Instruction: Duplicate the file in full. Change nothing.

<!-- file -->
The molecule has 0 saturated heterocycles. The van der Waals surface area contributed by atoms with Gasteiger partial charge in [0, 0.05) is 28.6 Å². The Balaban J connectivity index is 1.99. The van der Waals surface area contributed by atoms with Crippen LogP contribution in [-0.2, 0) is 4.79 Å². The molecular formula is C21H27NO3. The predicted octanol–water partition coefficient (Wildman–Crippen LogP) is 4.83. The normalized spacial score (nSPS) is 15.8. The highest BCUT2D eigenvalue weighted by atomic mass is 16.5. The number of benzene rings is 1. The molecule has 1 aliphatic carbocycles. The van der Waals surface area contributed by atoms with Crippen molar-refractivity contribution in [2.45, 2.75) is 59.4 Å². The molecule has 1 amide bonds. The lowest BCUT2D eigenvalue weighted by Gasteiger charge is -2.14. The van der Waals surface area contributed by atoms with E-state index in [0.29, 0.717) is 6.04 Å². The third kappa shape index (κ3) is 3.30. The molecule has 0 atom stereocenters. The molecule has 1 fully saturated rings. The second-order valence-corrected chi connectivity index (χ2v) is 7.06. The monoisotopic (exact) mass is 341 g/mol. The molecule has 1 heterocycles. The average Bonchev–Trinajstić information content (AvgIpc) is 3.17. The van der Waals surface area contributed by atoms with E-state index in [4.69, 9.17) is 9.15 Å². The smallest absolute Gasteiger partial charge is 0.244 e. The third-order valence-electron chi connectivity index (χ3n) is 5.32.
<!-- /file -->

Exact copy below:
The molecule has 0 saturated heterocycles. The van der Waals surface area contributed by atoms with Gasteiger partial charge in [0, 0.05) is 28.6 Å². The Balaban J connectivity index is 1.99. The van der Waals surface area contributed by atoms with Crippen LogP contribution in [-0.2, 0) is 4.79 Å². The molecular formula is C21H27NO3. The predicted octanol–water partition coefficient (Wildman–Crippen LogP) is 4.83. The normalized spacial score (nSPS) is 15.8. The highest BCUT2D eigenvalue weighted by atomic mass is 16.5. The number of benzene rings is 1. The molecule has 1 aliphatic carbocycles. The van der Waals surface area contributed by atoms with Crippen molar-refractivity contribution in [2.45, 2.75) is 59.4 Å². The molecule has 1 amide bonds. The lowest BCUT2D eigenvalue weighted by Gasteiger charge is -2.14. The van der Waals surface area contributed by atoms with E-state index in [0.29, 0.717) is 6.04 Å². The third kappa shape index (κ3) is 3.30. The molecule has 0 atom stereocenters. The molecule has 1 fully saturated rings. The second-order valence-corrected chi connectivity index (χ2v) is 7.06. The monoisotopic (exact) mass is 341 g/mol. The molecule has 1 heterocycles. The average Bonchev–Trinajstić information content (AvgIpc) is 3.17. The van der Waals surface area contributed by atoms with E-state index in [4.69, 9.17) is 9.15 Å². The smallest absolute Gasteiger partial charge is 0.244 e. The third-order valence-electron chi connectivity index (χ3n) is 5.32.